1 To think was patently an effort.
The Sea-Wolf By Jack LondonGet Context In CHAPTER XVIII
2 I think yer square, Mr. Van Weyden.
3 He is too busy living it to think about it.
4 It turns me sick even now when I think of it.
5 A madness comes up in my brain even now as I think of it.
6 I think even the hunters are appalled at his cold-bloodedness.
7 The Preacher who was king over Israel in Jerusalem thought as I think.
8 I think you can now fire your father's legs back into the grave to him.
9 Hump, I have studied some grammar in my time, and I think your tenses are tangled.
10 I do not care to think of it; but it was effective, for the threatened blow did not descend.
11 And I do not think there was one who would have interfered had we closed in a death-struggle.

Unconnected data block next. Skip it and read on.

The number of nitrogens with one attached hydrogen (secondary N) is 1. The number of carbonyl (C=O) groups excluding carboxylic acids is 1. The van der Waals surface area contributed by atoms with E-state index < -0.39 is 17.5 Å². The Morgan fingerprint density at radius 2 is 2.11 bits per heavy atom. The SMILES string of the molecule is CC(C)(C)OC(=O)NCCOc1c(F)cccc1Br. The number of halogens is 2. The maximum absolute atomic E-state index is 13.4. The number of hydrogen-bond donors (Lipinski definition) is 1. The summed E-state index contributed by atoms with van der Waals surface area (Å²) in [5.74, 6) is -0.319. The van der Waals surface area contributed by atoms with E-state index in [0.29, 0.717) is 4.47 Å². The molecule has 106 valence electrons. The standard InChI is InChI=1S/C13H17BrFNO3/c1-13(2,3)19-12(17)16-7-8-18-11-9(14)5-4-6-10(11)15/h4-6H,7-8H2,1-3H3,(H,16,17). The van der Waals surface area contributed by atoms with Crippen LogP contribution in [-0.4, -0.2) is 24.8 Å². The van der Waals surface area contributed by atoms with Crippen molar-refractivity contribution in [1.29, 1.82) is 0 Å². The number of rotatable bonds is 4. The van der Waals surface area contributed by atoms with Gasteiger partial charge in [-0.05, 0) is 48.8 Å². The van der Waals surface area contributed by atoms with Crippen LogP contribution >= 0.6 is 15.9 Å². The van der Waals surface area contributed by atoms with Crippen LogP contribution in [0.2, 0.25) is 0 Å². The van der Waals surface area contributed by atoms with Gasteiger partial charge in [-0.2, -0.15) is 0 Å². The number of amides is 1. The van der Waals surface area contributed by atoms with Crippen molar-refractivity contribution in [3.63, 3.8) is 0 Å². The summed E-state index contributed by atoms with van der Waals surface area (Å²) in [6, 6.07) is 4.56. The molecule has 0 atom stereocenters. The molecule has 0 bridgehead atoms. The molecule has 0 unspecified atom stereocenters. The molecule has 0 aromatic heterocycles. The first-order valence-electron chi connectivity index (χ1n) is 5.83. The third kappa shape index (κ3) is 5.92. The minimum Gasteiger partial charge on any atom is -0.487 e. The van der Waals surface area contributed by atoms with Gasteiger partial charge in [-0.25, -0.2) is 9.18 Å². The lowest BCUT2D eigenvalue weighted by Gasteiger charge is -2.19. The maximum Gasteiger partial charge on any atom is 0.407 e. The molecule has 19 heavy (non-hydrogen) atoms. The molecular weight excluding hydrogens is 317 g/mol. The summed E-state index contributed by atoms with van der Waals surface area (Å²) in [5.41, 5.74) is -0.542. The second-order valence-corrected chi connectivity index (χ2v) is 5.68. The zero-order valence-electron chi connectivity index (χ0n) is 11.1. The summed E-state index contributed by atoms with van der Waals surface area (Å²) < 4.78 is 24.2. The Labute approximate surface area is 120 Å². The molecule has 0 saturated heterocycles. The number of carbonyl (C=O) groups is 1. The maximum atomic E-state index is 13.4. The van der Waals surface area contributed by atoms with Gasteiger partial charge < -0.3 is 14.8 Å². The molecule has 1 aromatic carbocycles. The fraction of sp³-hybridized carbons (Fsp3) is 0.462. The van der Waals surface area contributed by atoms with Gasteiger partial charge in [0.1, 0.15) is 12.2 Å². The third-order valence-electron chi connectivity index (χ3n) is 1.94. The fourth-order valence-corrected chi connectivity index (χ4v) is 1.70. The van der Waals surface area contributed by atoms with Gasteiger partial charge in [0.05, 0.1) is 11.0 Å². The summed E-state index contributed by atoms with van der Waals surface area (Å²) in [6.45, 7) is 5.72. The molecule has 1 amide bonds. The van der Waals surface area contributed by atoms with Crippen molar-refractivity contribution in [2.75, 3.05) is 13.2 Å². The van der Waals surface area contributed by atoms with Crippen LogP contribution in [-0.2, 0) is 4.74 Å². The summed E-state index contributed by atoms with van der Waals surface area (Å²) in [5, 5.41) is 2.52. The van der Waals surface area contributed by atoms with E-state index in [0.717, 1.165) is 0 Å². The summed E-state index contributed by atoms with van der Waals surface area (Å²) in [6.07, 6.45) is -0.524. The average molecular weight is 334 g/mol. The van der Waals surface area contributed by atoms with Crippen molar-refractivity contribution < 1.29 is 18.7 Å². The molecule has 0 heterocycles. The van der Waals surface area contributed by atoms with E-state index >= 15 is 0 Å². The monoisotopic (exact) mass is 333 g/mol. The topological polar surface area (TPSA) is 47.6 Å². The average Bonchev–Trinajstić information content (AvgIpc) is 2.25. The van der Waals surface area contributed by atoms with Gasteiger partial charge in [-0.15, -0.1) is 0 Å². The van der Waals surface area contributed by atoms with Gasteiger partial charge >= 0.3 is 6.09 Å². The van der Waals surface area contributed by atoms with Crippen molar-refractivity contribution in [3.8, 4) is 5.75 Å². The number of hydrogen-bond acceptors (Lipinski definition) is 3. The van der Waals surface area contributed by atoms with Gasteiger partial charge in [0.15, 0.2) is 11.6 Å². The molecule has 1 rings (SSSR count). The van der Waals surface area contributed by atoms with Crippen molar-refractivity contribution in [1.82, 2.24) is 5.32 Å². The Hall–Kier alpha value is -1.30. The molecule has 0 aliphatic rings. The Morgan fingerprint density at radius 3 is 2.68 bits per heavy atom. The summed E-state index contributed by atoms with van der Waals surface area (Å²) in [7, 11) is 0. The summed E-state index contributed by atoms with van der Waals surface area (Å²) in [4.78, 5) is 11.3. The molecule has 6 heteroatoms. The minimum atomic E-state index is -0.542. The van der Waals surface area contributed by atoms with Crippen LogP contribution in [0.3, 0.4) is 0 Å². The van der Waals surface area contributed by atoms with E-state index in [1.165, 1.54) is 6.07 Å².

12 Sometimes I think Wolf Larsen mad, or half-mad at least, what of his strange moods and vagaries.
13 And human life is in no wise different, though you feel it is and think that you reason why it is.
14 But now, could I sit still for one half-hour and do nothing, not even think, it would be the most pleasurable thing in the world.
15 Right here, I think, entered the austere conscience of my Puritan ancestry, impelling me toward lurid deeds and sanctioning even murder as right conduct.
16 "I say what I think, sir," the sailor answered courageously, not failing at the same time in ship courtesy, which demanded that "sir" be appended to each speech he made.
17 "I think that he is a better man than you are," I answered, impelled, somehow, with a desire to draw upon myself a portion of the wrath I felt was about to break upon his head.
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